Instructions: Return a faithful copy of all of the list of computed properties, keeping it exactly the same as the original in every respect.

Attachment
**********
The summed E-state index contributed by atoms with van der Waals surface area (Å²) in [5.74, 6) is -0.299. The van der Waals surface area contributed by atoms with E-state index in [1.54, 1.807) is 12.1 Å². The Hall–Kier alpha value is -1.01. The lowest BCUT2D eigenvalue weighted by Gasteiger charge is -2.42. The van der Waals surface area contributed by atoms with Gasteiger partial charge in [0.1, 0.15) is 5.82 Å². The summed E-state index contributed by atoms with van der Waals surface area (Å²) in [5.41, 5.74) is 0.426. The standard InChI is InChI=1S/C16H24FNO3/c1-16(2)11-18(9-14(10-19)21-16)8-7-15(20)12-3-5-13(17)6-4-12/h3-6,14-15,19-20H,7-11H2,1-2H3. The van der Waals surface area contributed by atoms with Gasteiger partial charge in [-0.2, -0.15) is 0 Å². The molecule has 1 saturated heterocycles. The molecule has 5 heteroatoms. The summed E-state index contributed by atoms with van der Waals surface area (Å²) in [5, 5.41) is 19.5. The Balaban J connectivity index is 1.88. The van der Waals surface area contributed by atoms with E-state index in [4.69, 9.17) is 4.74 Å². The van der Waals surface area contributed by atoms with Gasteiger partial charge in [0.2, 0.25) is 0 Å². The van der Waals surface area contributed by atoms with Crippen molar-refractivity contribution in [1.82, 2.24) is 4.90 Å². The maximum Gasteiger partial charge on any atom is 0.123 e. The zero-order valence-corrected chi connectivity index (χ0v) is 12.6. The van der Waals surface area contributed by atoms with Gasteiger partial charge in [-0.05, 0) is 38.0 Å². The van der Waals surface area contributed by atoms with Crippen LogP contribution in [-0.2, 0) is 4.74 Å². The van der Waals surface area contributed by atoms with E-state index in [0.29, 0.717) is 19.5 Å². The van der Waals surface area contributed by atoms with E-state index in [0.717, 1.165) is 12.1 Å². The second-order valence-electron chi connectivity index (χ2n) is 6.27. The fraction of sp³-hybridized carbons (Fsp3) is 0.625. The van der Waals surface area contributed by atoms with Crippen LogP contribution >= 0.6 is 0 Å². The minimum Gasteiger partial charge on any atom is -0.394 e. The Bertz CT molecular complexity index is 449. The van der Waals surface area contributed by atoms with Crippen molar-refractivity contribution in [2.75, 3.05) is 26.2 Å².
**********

The summed E-state index contributed by atoms with van der Waals surface area (Å²) in [5.74, 6) is -0.299. The van der Waals surface area contributed by atoms with E-state index in [1.54, 1.807) is 12.1 Å². The Hall–Kier alpha value is -1.01. The lowest BCUT2D eigenvalue weighted by Gasteiger charge is -2.42. The van der Waals surface area contributed by atoms with Gasteiger partial charge in [0.1, 0.15) is 5.82 Å². The summed E-state index contributed by atoms with van der Waals surface area (Å²) in [5.41, 5.74) is 0.426. The standard InChI is InChI=1S/C16H24FNO3/c1-16(2)11-18(9-14(10-19)21-16)8-7-15(20)12-3-5-13(17)6-4-12/h3-6,14-15,19-20H,7-11H2,1-2H3. The van der Waals surface area contributed by atoms with Gasteiger partial charge in [-0.2, -0.15) is 0 Å². The molecule has 1 saturated heterocycles. The molecule has 5 heteroatoms. The summed E-state index contributed by atoms with van der Waals surface area (Å²) in [5, 5.41) is 19.5. The Balaban J connectivity index is 1.88. The van der Waals surface area contributed by atoms with E-state index in [4.69, 9.17) is 4.74 Å². The van der Waals surface area contributed by atoms with Gasteiger partial charge in [0.2, 0.25) is 0 Å². The van der Waals surface area contributed by atoms with Crippen molar-refractivity contribution in [1.82, 2.24) is 4.90 Å². The maximum Gasteiger partial charge on any atom is 0.123 e. The zero-order valence-corrected chi connectivity index (χ0v) is 12.6. The van der Waals surface area contributed by atoms with Gasteiger partial charge in [-0.05, 0) is 38.0 Å². The van der Waals surface area contributed by atoms with Crippen LogP contribution in [-0.2, 0) is 4.74 Å². The van der Waals surface area contributed by atoms with E-state index in [0.29, 0.717) is 19.5 Å². The van der Waals surface area contributed by atoms with E-state index in [0.717, 1.165) is 12.1 Å². The second-order valence-electron chi connectivity index (χ2n) is 6.27. The fraction of sp³-hybridized carbons (Fsp3) is 0.625. The van der Waals surface area contributed by atoms with Crippen LogP contribution >= 0.6 is 0 Å². The minimum Gasteiger partial charge on any atom is -0.394 e. The Bertz CT molecular complexity index is 449. The van der Waals surface area contributed by atoms with Crippen molar-refractivity contribution in [2.75, 3.05) is 26.2 Å².